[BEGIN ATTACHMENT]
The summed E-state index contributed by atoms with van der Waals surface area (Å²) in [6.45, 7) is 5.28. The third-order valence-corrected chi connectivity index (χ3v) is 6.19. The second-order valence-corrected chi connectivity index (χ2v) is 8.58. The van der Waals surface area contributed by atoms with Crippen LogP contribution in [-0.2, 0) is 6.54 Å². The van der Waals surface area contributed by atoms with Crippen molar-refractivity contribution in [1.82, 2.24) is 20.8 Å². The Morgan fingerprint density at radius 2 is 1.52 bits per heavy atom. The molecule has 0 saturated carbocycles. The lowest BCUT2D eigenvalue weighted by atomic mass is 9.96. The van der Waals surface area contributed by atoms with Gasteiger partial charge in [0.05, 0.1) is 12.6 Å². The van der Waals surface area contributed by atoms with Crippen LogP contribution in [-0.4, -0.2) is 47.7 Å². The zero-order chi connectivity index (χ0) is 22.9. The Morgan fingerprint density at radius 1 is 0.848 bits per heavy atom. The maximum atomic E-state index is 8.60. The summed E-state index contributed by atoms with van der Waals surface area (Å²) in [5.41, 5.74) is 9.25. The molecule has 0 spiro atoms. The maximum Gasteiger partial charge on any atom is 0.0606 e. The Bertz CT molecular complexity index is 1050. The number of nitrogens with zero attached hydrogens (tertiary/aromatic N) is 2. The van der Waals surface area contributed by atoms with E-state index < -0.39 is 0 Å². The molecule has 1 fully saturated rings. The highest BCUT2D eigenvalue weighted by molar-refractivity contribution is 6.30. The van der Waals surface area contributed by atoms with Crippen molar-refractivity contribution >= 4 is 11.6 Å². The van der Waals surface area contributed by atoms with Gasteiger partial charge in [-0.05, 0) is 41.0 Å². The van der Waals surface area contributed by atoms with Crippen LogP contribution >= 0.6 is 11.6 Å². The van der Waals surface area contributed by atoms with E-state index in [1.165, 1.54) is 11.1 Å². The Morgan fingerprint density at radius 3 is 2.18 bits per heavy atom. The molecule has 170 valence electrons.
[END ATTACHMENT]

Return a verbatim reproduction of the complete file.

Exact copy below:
The summed E-state index contributed by atoms with van der Waals surface area (Å²) in [6.45, 7) is 5.28. The third-order valence-corrected chi connectivity index (χ3v) is 6.19. The second-order valence-corrected chi connectivity index (χ2v) is 8.58. The van der Waals surface area contributed by atoms with Crippen LogP contribution in [-0.2, 0) is 6.54 Å². The van der Waals surface area contributed by atoms with Crippen molar-refractivity contribution in [1.82, 2.24) is 20.8 Å². The Morgan fingerprint density at radius 2 is 1.52 bits per heavy atom. The molecule has 0 saturated carbocycles. The lowest BCUT2D eigenvalue weighted by atomic mass is 9.96. The van der Waals surface area contributed by atoms with Gasteiger partial charge in [0.05, 0.1) is 12.6 Å². The van der Waals surface area contributed by atoms with Crippen LogP contribution in [-0.4, -0.2) is 47.7 Å². The zero-order chi connectivity index (χ0) is 22.9. The Morgan fingerprint density at radius 1 is 0.848 bits per heavy atom. The maximum atomic E-state index is 8.60. The summed E-state index contributed by atoms with van der Waals surface area (Å²) in [5.41, 5.74) is 9.25. The molecule has 0 spiro atoms. The maximum Gasteiger partial charge on any atom is 0.0606 e. The Bertz CT molecular complexity index is 1050. The number of nitrogens with zero attached hydrogens (tertiary/aromatic N) is 2. The van der Waals surface area contributed by atoms with E-state index < -0.39 is 0 Å². The molecule has 1 fully saturated rings. The highest BCUT2D eigenvalue weighted by molar-refractivity contribution is 6.30. The van der Waals surface area contributed by atoms with Crippen molar-refractivity contribution >= 4 is 11.6 Å². The van der Waals surface area contributed by atoms with Gasteiger partial charge in [-0.05, 0) is 41.0 Å². The van der Waals surface area contributed by atoms with Crippen LogP contribution >= 0.6 is 11.6 Å². The van der Waals surface area contributed by atoms with E-state index in [1.165, 1.54) is 11.1 Å². The Morgan fingerprint density at radius 3 is 2.18 bits per heavy atom. The molecule has 170 valence electrons.